What failed — and why?

San Francisco Chronicle - - OPINION -

Adeadly dis­as­ter on the scale of the Wine Coun­try wild­fires needs a prob­ing ex­am­i­na­tion. How it started is un­clear, though wind-snapped power lines are a prime sus­pect. Also, as the flames took strength, a timely warn­ing sys­tem proved spotty and ill-suited in alert­ing thou­sands to evac­u­ate.

In each case, there must be a thor­ough re­view that can guide fu­ture pre­cau­tions. Lives were lost, homes burned and busi­nesses de­stroyed.

Spark­ing power lines knocked down by heavy winds are noth­ing new. Pa­cific Gas and Elec­tric Co. ac­knowl­edges the blus­tery weather on Sun­day night dam­aged its util­ity net­work in the ar­eas where a string of fires started mo­ments apart.

It will be up to the state Pub­lic Util­i­ties Com­mis­sion to take mat­ters fur­ther. The util­ity is obliged to main­tain its lines, free of veg­e­ta­tion that can shear wires and touch off wild­fires. PG&E has paid hefty fines in the past for cut­ting back on main­te­nance that led to blazes.

It’s not just the util­ity, but the com­mis­sion that needs to per­form. Its over­sight of PG&E was de­plorably lax, as the 2010 San Bruno gas pipe­line ex­plo­sion demon­strated.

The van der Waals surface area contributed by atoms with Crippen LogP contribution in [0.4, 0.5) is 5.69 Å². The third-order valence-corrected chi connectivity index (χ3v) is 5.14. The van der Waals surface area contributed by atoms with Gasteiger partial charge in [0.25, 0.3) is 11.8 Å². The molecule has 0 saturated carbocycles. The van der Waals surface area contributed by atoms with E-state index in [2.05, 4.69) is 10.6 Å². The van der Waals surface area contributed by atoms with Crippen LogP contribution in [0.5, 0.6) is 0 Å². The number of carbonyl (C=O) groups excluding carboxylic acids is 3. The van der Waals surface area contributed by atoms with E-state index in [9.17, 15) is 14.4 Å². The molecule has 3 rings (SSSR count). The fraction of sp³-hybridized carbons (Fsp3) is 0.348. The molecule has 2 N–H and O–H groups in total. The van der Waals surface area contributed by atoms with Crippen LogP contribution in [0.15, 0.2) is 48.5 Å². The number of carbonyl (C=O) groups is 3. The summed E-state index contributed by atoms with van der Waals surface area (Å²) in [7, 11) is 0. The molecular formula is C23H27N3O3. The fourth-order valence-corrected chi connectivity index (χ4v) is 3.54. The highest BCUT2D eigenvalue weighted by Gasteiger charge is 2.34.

That dis­as­ter led to new lead­er­ship and ori­en­ta­tion, at both the com­mis­sion and PG&E, that face a test in de­ter­min­ing if util­ity er­rors are re­spon­si­ble.

The warn­ing sys­tem also needs a re­view. An areaw­ide alert was held back out of fear it would lead too many peo­ple to clog roads. Other tac­tics tar­geted those in the fire’s path but failed to reach ev­ery­one. A more de­pend­able and ef­fi­cient sys­tem must be iden­ti­fied — and in­stalled in short or­der.

Peter DaSilva / Spe­cial to The Chron­i­cle

Flames roar through a his­toric build­ing at the Stags’ Leap Win­ery on Mon­day dur­ing a fast-mov­ing, wind-whipped wild­fire that has raged through Wine Coun­try this week.

Newspapers in English

Newspapers from USA

© PressReader. All rights reserved.